ONE STRIKING IMAGE from last weekend's World Bank/IMF protests in the other Washington was DC's police chief, Charles Ramsey, talking with demonstrators, working the lines like a politician in an election year. He put an intelligent, comparatively friendly face on what amounted to spring break for activists.
What a contrast to Seattle, where the tear gas and rubber bullets flew without the kind of peaceful demonstration-day dialogue between cops and protesters; where organized protesters banged up against anonymous cops who, by their own department's admission, were overwhelmed, understaffed, and utterly clueless. And where, in the place of no-show Norm Stamper, we were left with King County Sheriff Dave Reichert chasing demonstrators down the street with his nightstick.
Not that the DC protests were entirely without police violence, but one is still struck with an overall sense that these demonstrations were relatively civil and less violent than the police crackdown in Seattle—hell, less violent than last weekend's kegger at Ohio State University.
Of course, when it comes to protest, DC is the kind of "world-class" city Seattle aspires to be: If the US constitution means anything, the nation's capital is, in a sense, designed for protest, whether it's Martin Luther King Jr. delivering his "I have a dream" speech or Newt Gingrich unveiling his "Contract on America" on the Capitol steps.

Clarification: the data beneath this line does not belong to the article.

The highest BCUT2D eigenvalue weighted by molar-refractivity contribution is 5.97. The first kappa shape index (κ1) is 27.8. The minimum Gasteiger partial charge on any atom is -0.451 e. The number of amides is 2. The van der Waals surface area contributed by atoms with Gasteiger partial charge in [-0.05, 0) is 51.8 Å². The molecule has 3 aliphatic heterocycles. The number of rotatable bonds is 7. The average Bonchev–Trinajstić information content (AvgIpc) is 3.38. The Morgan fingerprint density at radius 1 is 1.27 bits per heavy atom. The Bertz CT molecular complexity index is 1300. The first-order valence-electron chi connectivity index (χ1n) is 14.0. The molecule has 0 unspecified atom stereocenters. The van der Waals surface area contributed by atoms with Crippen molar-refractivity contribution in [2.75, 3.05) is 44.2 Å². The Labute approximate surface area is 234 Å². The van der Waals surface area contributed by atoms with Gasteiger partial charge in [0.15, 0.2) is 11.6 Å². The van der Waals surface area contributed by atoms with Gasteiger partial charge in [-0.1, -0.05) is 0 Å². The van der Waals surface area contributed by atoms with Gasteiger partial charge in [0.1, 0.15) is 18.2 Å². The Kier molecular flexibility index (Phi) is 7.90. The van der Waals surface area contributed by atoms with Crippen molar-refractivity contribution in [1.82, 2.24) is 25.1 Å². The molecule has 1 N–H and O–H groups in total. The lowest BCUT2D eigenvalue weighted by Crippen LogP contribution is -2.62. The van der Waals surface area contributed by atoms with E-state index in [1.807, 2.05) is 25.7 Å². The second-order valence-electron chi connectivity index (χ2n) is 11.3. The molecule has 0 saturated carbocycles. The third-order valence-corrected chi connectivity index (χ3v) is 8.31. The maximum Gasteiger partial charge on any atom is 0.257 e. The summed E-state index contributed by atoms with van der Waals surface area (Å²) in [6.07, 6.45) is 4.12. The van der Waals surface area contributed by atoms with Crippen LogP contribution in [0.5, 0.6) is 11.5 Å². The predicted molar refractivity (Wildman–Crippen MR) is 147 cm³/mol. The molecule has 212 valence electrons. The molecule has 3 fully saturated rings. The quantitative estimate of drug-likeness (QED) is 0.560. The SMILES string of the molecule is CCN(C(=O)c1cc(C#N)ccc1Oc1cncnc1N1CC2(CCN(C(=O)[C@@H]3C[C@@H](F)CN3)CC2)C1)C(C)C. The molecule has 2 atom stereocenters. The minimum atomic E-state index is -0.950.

One senses that the DC cops approached this event like hosts who acknowledged that, at the very least, the protesters had a right to be there.
YOU GET A VERY different sense reading the Seattle Police Department's After Action report on WTO week, released earlier this month.
The department admits that its planning and organization for WTO "public safety" were flawed. But it sums up like any report from any government bureaucracy you've ever read, saying the solutions to its screw-ups are more money, more training, and fewer laws getting in the way. But most revealing, the report is mired in a law enforcement mind-set that views the Seattle protesters as the enemy.
For one thing, it makes clear that from the SPD's standpoint, they were being hired, in essence, by the WTO. They coordinated with WTO organizers, they worked with the Seattle Host Committee, they got their budget from the city. But instead of developing a larger picture of what might happen, instead of adopting a multiple role in working with all community constituencies, the SPD acted as the WTO's private security force.
For another thing, it's clear that the SPD had little clue who the protesters were. Even with the benefit of hindsight, the report refers to demonstrators as "extremists," never fully making distinctions between those who protested legally, those who demonstrated peacefully but engaged in civil disobedience, and those who engaged in politically motivated property damage or other acts of violence. For the most part, the SPD simply saw the protesters as a single, coordinated enemy force to be reckoned with.